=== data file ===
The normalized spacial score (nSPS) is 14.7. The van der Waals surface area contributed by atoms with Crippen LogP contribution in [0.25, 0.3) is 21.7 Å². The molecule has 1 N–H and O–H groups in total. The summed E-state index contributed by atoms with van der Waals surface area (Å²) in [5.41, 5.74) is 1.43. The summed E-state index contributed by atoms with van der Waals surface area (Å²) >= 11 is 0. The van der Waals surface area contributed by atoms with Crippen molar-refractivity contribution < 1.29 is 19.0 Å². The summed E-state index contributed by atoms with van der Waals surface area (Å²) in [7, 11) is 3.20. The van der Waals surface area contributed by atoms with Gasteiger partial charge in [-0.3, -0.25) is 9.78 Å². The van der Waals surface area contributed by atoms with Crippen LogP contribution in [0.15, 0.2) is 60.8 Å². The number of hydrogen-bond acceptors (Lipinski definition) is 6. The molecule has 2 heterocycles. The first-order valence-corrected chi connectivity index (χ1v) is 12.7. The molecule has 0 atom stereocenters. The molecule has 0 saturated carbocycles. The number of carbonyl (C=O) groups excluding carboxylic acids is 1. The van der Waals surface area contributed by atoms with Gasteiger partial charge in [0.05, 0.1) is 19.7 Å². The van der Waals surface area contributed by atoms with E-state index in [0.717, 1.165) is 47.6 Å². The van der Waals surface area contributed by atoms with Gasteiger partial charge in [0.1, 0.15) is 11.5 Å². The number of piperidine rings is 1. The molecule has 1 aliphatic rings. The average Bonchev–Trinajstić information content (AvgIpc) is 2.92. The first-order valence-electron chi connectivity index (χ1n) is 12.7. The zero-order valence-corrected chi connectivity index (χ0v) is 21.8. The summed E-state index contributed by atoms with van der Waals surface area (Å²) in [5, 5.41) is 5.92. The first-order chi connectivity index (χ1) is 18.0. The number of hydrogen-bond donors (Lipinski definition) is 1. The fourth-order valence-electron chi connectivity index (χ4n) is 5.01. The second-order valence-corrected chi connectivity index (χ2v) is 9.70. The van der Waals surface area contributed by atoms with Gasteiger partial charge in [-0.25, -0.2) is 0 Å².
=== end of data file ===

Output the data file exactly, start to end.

The normalized spacial score (nSPS) is 14.7. The van der Waals surface area contributed by atoms with Crippen LogP contribution in [0.25, 0.3) is 21.7 Å². The molecule has 1 N–H and O–H groups in total. The summed E-state index contributed by atoms with van der Waals surface area (Å²) in [5.41, 5.74) is 1.43. The summed E-state index contributed by atoms with van der Waals surface area (Å²) >= 11 is 0. The van der Waals surface area contributed by atoms with Crippen molar-refractivity contribution < 1.29 is 19.0 Å². The summed E-state index contributed by atoms with van der Waals surface area (Å²) in [7, 11) is 3.20. The van der Waals surface area contributed by atoms with Gasteiger partial charge in [-0.3, -0.25) is 9.78 Å². The van der Waals surface area contributed by atoms with Crippen LogP contribution in [0.15, 0.2) is 60.8 Å². The number of hydrogen-bond acceptors (Lipinski definition) is 6. The molecule has 2 heterocycles. The first-order valence-corrected chi connectivity index (χ1v) is 12.7. The molecule has 0 atom stereocenters. The molecule has 0 saturated carbocycles. The number of carbonyl (C=O) groups excluding carboxylic acids is 1. The van der Waals surface area contributed by atoms with Gasteiger partial charge in [0.05, 0.1) is 19.7 Å². The van der Waals surface area contributed by atoms with E-state index in [0.717, 1.165) is 47.6 Å². The van der Waals surface area contributed by atoms with Gasteiger partial charge in [0.1, 0.15) is 11.5 Å². The number of piperidine rings is 1. The molecule has 1 aliphatic rings. The average Bonchev–Trinajstić information content (AvgIpc) is 2.92. The first-order valence-electron chi connectivity index (χ1n) is 12.7. The zero-order valence-corrected chi connectivity index (χ0v) is 21.8. The summed E-state index contributed by atoms with van der Waals surface area (Å²) in [5, 5.41) is 5.92. The first-order chi connectivity index (χ1) is 18.0. The number of hydrogen-bond donors (Lipinski definition) is 1. The fourth-order valence-electron chi connectivity index (χ4n) is 5.01. The second-order valence-corrected chi connectivity index (χ2v) is 9.70. The van der Waals surface area contributed by atoms with Gasteiger partial charge in [-0.25, -0.2) is 0 Å².